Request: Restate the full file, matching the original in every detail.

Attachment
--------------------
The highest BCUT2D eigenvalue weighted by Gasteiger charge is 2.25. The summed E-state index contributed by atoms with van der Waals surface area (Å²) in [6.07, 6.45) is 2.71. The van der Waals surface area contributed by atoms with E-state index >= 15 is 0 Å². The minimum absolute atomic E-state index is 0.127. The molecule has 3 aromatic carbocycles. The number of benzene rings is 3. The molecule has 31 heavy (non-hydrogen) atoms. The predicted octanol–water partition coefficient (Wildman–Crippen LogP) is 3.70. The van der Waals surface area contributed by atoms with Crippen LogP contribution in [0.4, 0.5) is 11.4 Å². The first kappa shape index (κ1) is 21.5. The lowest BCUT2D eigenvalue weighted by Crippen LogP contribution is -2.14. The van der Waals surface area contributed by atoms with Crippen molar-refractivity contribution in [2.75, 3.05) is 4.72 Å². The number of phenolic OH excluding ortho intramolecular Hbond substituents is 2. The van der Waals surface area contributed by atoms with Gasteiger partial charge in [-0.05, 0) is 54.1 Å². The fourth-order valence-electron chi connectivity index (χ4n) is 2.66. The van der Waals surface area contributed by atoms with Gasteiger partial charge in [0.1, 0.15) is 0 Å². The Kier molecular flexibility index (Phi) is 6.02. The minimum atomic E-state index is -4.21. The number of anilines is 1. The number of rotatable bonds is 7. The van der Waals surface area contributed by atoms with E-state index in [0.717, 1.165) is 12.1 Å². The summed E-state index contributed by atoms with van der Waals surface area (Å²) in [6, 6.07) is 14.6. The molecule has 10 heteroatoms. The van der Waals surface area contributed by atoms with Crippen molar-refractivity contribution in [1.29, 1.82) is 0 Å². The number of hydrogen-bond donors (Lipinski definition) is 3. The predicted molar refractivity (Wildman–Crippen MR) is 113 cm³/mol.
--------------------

The highest BCUT2D eigenvalue weighted by Gasteiger charge is 2.25. The summed E-state index contributed by atoms with van der Waals surface area (Å²) in [6.07, 6.45) is 2.71. The van der Waals surface area contributed by atoms with E-state index >= 15 is 0 Å². The minimum absolute atomic E-state index is 0.127. The molecule has 3 aromatic carbocycles. The number of benzene rings is 3. The molecule has 31 heavy (non-hydrogen) atoms. The predicted octanol–water partition coefficient (Wildman–Crippen LogP) is 3.70. The van der Waals surface area contributed by atoms with Crippen LogP contribution in [0.4, 0.5) is 11.4 Å². The first kappa shape index (κ1) is 21.5. The lowest BCUT2D eigenvalue weighted by Crippen LogP contribution is -2.14. The van der Waals surface area contributed by atoms with Crippen molar-refractivity contribution in [2.75, 3.05) is 4.72 Å². The number of phenolic OH excluding ortho intramolecular Hbond substituents is 2. The van der Waals surface area contributed by atoms with Gasteiger partial charge in [-0.05, 0) is 54.1 Å². The fourth-order valence-electron chi connectivity index (χ4n) is 2.66. The van der Waals surface area contributed by atoms with Gasteiger partial charge in [0.1, 0.15) is 0 Å². The Kier molecular flexibility index (Phi) is 6.02. The minimum atomic E-state index is -4.21. The number of anilines is 1. The number of rotatable bonds is 7. The van der Waals surface area contributed by atoms with E-state index in [0.717, 1.165) is 12.1 Å². The summed E-state index contributed by atoms with van der Waals surface area (Å²) in [6, 6.07) is 14.6. The molecule has 10 heteroatoms. The van der Waals surface area contributed by atoms with Crippen molar-refractivity contribution in [1.29, 1.82) is 0 Å². The number of hydrogen-bond donors (Lipinski definition) is 3. The predicted molar refractivity (Wildman–Crippen MR) is 113 cm³/mol.